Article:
Monthly Archives: July 2018

Breaking: Michigan Supreme Court, on 4-3 Vote, Allows on Ballot Voter Initiative to Take Redistricting Away from Michigan Legislature

You can find the 121 pages of opinions, which did not split simply by party lines, at this link.

(Michael Li: Opinion is by Justice Vivano who is a Republican appointed by Gov. Rick Snyder. Justice Clement, another Republican Synder appointee joins him and the two Democratic justices in the majority.)

Voters will now get to decide whether or not to adopt redistricting reform before the 2020 redistricting round.

Chief Justice Stephen Markman, for three Justices, dissented. Footnote 63 of the majority opinion quotes Justice Markman’s language against him:

The Chief Justice’s dissent does not engage in a textual analysis of our Constitution—it does not, for example, directly examine the meanings of the relevant terms, but rather looks to what a few cases have said, generally, about those terms. However, “a judge must remember ‘above all else that it is the Constitution which he swore to support and defend, not the gloss which his predecessors may have put upon it.’ ” Markman, On Interpretation and Non-Interpretation, 3 Benchmark 219, 220 (1987), quoting Douglas, Stare Decisis, 49 Colum L Rev 735, 736 (1949); see also Goldstone v Bloomfield Twp Pub Library, 479 Mich 554, 561 n 4; 737 NW2d 476 (2007) (recognizing that “the actual language of the proposed constitution constitutes the best evidence of the ‘common understanding’ ” of the ratifiers).

Even so, we believe the Chief Justice’s dissent engages in revisionist legal history when it asserts that our precedents in this area have established “longstanding standards” on this point that are “consistent and compatible with each other, as well as with what is required by our Constitution . . . .” Post at 12. Indeed, the opinion labors to give its rule some provenance by repeatedly citing the age of the cases he relies upon, rather than focusing on their content. See post at 11 (“[F]or at least the past 85 years in Michigan, governing law concerning direct constitutional change has been characterized by the following . . . .”); post at 16 (“[O]ur Court would recognize, as [it has] for the past 85 years . . . .”); post at 17 (referring to “the standard set forth by our precedents over 85 years ago”); post at 18 (referring to “the standard set forth by our precedents over the course of 85 years”). And, for good measure, the dissent accuses the majority of altering these longstanding standards. But if the standard set forth in Laing and Pontiac Sch Dist and the Court of Appeals decisions in Citizens and Protect Our Jobs was so clear and longstanding on this point, one wonders why this Court refused to adopt it in 2008 in Citizens, instead issuing a highly unusual order leaving this area of law in a state of limbo. In any event, as already mentioned, Laing and Pontiac Sch Dist did not review the text of the Constitution or purport to establish any constitutional standard at all on this point. In light of this, it would be euphemistic to say that these cases have created a judicial gloss supporting the dissent’s reasoning—instead, they appear to us more like a spray-on tan.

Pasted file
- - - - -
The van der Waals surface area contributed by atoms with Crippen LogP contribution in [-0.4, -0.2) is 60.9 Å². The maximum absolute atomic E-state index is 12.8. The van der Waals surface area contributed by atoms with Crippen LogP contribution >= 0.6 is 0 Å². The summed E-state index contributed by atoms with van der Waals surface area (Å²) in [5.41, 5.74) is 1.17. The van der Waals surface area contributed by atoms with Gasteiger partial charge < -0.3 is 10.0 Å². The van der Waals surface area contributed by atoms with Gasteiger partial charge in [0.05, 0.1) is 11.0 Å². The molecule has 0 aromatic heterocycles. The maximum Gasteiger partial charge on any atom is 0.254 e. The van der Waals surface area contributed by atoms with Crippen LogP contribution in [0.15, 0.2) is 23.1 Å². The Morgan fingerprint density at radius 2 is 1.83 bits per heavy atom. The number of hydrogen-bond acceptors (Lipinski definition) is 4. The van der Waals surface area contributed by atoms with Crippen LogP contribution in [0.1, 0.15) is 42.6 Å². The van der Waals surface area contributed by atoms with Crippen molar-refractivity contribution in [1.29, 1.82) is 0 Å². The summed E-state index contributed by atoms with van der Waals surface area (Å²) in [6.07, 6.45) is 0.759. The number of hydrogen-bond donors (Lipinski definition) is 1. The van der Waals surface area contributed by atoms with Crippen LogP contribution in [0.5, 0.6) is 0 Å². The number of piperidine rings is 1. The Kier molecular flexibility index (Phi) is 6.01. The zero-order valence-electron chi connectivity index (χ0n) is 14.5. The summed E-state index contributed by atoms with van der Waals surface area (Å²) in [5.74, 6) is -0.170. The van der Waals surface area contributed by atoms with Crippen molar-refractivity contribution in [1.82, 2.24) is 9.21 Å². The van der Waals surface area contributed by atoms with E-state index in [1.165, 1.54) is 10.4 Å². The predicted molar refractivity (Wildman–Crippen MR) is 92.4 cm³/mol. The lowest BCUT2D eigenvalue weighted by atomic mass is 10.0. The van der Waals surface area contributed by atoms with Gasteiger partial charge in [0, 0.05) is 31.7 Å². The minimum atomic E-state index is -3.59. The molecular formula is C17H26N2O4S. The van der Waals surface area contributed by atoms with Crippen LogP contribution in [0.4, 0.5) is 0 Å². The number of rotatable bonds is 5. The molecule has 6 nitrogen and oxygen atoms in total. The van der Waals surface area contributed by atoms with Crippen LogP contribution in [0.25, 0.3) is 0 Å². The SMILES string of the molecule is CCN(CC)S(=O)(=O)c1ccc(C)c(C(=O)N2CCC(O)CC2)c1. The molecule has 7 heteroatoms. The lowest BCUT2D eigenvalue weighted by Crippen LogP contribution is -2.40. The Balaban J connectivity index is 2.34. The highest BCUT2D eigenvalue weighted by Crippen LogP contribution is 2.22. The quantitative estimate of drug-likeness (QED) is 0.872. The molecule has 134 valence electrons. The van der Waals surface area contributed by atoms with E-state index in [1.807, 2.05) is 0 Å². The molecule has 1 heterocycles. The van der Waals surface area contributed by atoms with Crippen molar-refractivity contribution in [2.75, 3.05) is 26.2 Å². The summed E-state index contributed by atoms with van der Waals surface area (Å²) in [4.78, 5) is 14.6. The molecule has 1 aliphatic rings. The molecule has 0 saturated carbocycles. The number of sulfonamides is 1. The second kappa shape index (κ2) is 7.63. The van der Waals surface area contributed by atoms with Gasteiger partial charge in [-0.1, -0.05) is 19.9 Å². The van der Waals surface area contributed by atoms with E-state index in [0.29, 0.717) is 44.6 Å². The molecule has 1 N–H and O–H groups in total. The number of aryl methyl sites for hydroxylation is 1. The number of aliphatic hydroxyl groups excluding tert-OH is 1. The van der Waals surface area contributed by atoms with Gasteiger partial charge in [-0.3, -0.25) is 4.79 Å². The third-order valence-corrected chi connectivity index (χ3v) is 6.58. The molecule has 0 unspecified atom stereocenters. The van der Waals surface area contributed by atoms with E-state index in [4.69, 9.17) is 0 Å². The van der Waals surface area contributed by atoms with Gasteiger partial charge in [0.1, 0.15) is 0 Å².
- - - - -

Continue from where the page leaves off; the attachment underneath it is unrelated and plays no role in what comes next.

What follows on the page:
If it is bad to depart from the plain language of our Constitution on the basis of a judicial gloss that is binding precedent, how much worse it must be to do so on the basis of the spotty and inapposite authority the dissent relies upon in this case. Cf. Markman, Resisting the Ratchet, 31 Harv J L & Pub Pol’y 983, 985 (2008) (“[T]o read the law consistently with its language, rather than with its judicial gloss, is not to be ‘harsh’ or ‘crabbed’ or ‘Dickensian,’ but is to give the people at least a fighting chance to comprehend the rules by which they are governed.”). Repeatedly calling these cases the “best and most authoritative and most consistent” precedents of this Court, post at 9 n 2, the “most compelling precedents of this state,” post at 9 n 2, and the “best and the most enduring relevant precedents of this state,” post at 19 n 9, does not make them so, even if with the use of italics.


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North Carolina Sued Over Retroactively Stripping Constitution Party Members of Access to the Ballot

Progressive Pulse:

The Constitution Party of North Carolina is following through on its threat to sue the state over ballot access restrictions.

The Party and three of its members — James Poindexter of Surry County, Jerry Jones of Greene County and Gregory Holt of Craven County — filed suit a little over a week ago in U.S. District Court for the eastern district of North Carolina against the Kim Westbrook Strach, Executive Director of the State Board of Elections and Ethics Enforcement.

The State Board officially recognized the Constitution Party in June, and until then, its candidates did not have ballot access. Prior to official recognition, North Carolinians also could not register for affiliation with the Party.

Because of that, Poindexter and Jones ran for election in the primary as Republican candidates and the Holt ran in the Democratic primary. They all lost.

After the Constitution Party was recognized and held its nominating convention, they submitted Poindexter, Jones and Holt as candidates to the State Board. They were accepted and certified.

But then the General Assembly passed a “sore loser” law preventing anyone who lost in a primary election from being on the ballot in November (Senate Bill 486). The Governor vetoed the legislation but lawmakers overrode his veto and the measure became law June 20.